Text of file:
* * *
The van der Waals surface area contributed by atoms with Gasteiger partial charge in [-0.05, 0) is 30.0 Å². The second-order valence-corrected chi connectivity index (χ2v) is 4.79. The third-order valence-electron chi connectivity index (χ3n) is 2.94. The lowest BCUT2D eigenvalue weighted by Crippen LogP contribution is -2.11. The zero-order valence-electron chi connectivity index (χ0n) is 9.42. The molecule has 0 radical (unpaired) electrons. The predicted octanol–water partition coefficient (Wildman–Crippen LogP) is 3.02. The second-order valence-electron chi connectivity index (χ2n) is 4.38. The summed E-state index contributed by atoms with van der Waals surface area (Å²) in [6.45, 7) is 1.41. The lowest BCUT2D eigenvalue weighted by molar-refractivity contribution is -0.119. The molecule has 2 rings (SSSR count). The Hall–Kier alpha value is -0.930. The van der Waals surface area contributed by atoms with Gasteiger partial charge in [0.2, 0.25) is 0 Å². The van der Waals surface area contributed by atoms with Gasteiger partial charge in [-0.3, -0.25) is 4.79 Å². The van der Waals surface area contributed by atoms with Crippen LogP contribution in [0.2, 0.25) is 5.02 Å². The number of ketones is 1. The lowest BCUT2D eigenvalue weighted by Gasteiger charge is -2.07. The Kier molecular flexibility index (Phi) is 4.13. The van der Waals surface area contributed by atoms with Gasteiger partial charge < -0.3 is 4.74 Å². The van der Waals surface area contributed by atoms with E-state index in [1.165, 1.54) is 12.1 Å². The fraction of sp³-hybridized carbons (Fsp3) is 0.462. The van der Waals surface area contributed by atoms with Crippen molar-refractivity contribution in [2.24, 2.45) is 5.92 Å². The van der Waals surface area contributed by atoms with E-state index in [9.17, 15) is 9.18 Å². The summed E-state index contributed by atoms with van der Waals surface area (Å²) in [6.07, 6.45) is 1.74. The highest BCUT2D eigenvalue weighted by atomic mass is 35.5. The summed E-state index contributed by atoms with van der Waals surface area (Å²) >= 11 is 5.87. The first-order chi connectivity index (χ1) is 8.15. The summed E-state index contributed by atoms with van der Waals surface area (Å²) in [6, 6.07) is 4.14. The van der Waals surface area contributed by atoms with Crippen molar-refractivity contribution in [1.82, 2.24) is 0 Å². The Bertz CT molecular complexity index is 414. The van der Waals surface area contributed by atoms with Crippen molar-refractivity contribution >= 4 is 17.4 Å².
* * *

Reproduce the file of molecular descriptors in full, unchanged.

The van der Waals surface area contributed by atoms with Gasteiger partial charge in [-0.05, 0) is 30.0 Å². The second-order valence-corrected chi connectivity index (χ2v) is 4.79. The third-order valence-electron chi connectivity index (χ3n) is 2.94. The lowest BCUT2D eigenvalue weighted by Crippen LogP contribution is -2.11. The zero-order valence-electron chi connectivity index (χ0n) is 9.42. The molecule has 0 radical (unpaired) electrons. The predicted octanol–water partition coefficient (Wildman–Crippen LogP) is 3.02. The second-order valence-electron chi connectivity index (χ2n) is 4.38. The summed E-state index contributed by atoms with van der Waals surface area (Å²) in [6.45, 7) is 1.41. The lowest BCUT2D eigenvalue weighted by molar-refractivity contribution is -0.119. The molecule has 2 rings (SSSR count). The Hall–Kier alpha value is -0.930. The van der Waals surface area contributed by atoms with Gasteiger partial charge in [0.2, 0.25) is 0 Å². The van der Waals surface area contributed by atoms with Gasteiger partial charge in [-0.3, -0.25) is 4.79 Å². The van der Waals surface area contributed by atoms with Crippen LogP contribution in [0.2, 0.25) is 5.02 Å². The number of ketones is 1. The lowest BCUT2D eigenvalue weighted by Gasteiger charge is -2.07. The Kier molecular flexibility index (Phi) is 4.13. The van der Waals surface area contributed by atoms with Gasteiger partial charge < -0.3 is 4.74 Å². The van der Waals surface area contributed by atoms with E-state index in [1.165, 1.54) is 12.1 Å². The fraction of sp³-hybridized carbons (Fsp3) is 0.462. The van der Waals surface area contributed by atoms with Crippen molar-refractivity contribution in [2.24, 2.45) is 5.92 Å². The van der Waals surface area contributed by atoms with E-state index in [9.17, 15) is 9.18 Å². The summed E-state index contributed by atoms with van der Waals surface area (Å²) in [6.07, 6.45) is 1.74. The highest BCUT2D eigenvalue weighted by atomic mass is 35.5. The summed E-state index contributed by atoms with van der Waals surface area (Å²) >= 11 is 5.87. The first-order chi connectivity index (χ1) is 8.15. The summed E-state index contributed by atoms with van der Waals surface area (Å²) in [6, 6.07) is 4.14. The van der Waals surface area contributed by atoms with Crippen molar-refractivity contribution in [1.82, 2.24) is 0 Å². The Bertz CT molecular complexity index is 414. The van der Waals surface area contributed by atoms with Crippen molar-refractivity contribution >= 4 is 17.4 Å².